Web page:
Support Evacuation and Resettlement of Afghan Cyclists

Support Evacuation and Resettlement of Afghan Cyclists

From Shannon Galpin

For the past decade, Afghan women cyclists have created a 'right to ride' movement. These women have challenged gender barriers, inspired the world, and risked their lives to ride a bike. Now they need your help!

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Update #5

3 days ago

October 17. It's been exactly 9 weeks today since Kabul fell and this citizen led evacuation began.

Today marks 29 days since the Taliban banned schools for girls and longer still since they announced that girls sports were banned.

I haven't been as loud on social media or here with updates as I first was. That is not because the evacuation is slowing down or ending (even if media attention is gone) but because it is more dangerous, more complicated, and more expensive now. The Taliban are active on social media and its a thin line - raising awareness and funding to evacuate Afghans, but risk shutting down possible evacuation routes. Every day its a new barrier but the fact is that most of the barriers to the evacuation are not from the Taliban, but from neighboring countries keeping their borders closed or refusing to allow the creation of humanitarian corridors, and from governments like US, UK, Canada, and many many more actively preventing flights and evacuations or preventing refugee resettlement. Evacuation is a difficult enough battle, visas to exit, asylum or even third party visas, are even more difficult than the logistics side.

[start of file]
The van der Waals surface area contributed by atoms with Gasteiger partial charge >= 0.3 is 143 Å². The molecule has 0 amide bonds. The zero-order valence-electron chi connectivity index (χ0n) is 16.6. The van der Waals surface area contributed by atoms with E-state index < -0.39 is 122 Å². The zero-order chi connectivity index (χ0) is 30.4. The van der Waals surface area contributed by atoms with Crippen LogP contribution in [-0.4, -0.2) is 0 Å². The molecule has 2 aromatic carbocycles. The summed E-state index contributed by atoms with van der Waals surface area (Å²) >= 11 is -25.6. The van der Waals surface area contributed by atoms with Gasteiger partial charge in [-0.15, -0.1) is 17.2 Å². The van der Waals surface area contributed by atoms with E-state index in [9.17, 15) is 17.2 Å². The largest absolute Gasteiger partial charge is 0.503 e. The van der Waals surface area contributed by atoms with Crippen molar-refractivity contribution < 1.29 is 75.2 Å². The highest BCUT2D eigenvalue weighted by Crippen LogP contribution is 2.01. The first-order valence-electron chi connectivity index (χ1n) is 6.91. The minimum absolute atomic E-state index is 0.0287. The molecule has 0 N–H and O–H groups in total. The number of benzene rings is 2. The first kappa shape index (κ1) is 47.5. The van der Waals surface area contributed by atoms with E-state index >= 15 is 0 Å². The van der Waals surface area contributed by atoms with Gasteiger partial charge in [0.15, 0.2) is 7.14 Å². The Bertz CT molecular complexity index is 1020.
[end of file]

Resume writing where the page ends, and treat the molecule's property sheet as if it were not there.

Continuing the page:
I have an incredible team of lawyers with Hogan Lovells and iProbono that are helping in a myriad of ways and have been vital to the success of those that have gotten out in multiple evacuations often playing behind on the scenes on other evacuations to help open doors or negotiate with different governments.

This is no longer a humanitarian evacuation, not that it ever really was, it is 'pay to play' now. All of the evacuations cost an enormous amount of money, which has to be paid if we want to get all the athletes out. There are lots of athletes on multiple evacuation lists. But those that are getting out are getting out need funding. Individuals around the world are doing the work I am doing with their groups - we are all doing the work that governments should be doing. I know that I for one am exhausted and would like to focus on my own work and spend time with my daughter. But to do so feels like abandonment. Governments and humanitarian organizations need to do the work we are doing. They need to fund the work we are doing. None of us can continue like this much longer. But what is the alternative?